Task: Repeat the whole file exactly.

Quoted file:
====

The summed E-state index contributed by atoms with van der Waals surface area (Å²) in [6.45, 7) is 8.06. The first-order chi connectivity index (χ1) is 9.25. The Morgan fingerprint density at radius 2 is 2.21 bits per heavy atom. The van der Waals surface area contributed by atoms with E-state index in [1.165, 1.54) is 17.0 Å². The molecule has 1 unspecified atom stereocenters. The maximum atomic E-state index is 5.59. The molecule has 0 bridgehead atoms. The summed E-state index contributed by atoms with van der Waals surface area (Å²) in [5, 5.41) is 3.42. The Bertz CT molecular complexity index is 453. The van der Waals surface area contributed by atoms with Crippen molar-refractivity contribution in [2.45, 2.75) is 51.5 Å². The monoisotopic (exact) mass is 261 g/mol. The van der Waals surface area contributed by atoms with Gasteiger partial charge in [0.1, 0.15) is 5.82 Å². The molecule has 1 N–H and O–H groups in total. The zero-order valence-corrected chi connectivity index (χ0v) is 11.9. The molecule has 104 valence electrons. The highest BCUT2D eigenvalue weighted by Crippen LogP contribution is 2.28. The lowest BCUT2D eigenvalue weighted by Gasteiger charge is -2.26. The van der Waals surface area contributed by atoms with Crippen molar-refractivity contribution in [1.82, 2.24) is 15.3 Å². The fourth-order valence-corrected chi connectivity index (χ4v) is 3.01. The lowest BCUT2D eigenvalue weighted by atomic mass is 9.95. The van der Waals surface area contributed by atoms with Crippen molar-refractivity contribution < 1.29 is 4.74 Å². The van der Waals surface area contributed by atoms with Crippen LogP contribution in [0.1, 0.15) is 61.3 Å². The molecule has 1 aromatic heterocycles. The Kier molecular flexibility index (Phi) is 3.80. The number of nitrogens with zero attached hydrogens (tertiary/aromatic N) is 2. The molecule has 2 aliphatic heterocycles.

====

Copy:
The summed E-state index contributed by atoms with van der Waals surface area (Å²) in [6.45, 7) is 8.06. The first-order chi connectivity index (χ1) is 9.25. The Morgan fingerprint density at radius 2 is 2.21 bits per heavy atom. The van der Waals surface area contributed by atoms with E-state index in [1.165, 1.54) is 17.0 Å². The molecule has 1 unspecified atom stereocenters. The maximum atomic E-state index is 5.59. The molecule has 0 bridgehead atoms. The summed E-state index contributed by atoms with van der Waals surface area (Å²) in [5, 5.41) is 3.42. The Bertz CT molecular complexity index is 453. The van der Waals surface area contributed by atoms with Crippen molar-refractivity contribution in [2.45, 2.75) is 51.5 Å². The monoisotopic (exact) mass is 261 g/mol. The van der Waals surface area contributed by atoms with Gasteiger partial charge in [0.1, 0.15) is 5.82 Å². The molecule has 1 N–H and O–H groups in total. The zero-order valence-corrected chi connectivity index (χ0v) is 11.9. The molecule has 104 valence electrons. The highest BCUT2D eigenvalue weighted by Crippen LogP contribution is 2.28. The lowest BCUT2D eigenvalue weighted by Gasteiger charge is -2.26. The van der Waals surface area contributed by atoms with Crippen molar-refractivity contribution in [1.82, 2.24) is 15.3 Å². The fourth-order valence-corrected chi connectivity index (χ4v) is 3.01. The lowest BCUT2D eigenvalue weighted by atomic mass is 9.95. The van der Waals surface area contributed by atoms with Crippen molar-refractivity contribution < 1.29 is 4.74 Å². The van der Waals surface area contributed by atoms with Crippen LogP contribution in [0.1, 0.15) is 61.3 Å². The molecule has 1 aromatic heterocycles. The Kier molecular flexibility index (Phi) is 3.80. The number of nitrogens with zero attached hydrogens (tertiary/aromatic N) is 2. The molecule has 2 aliphatic heterocycles.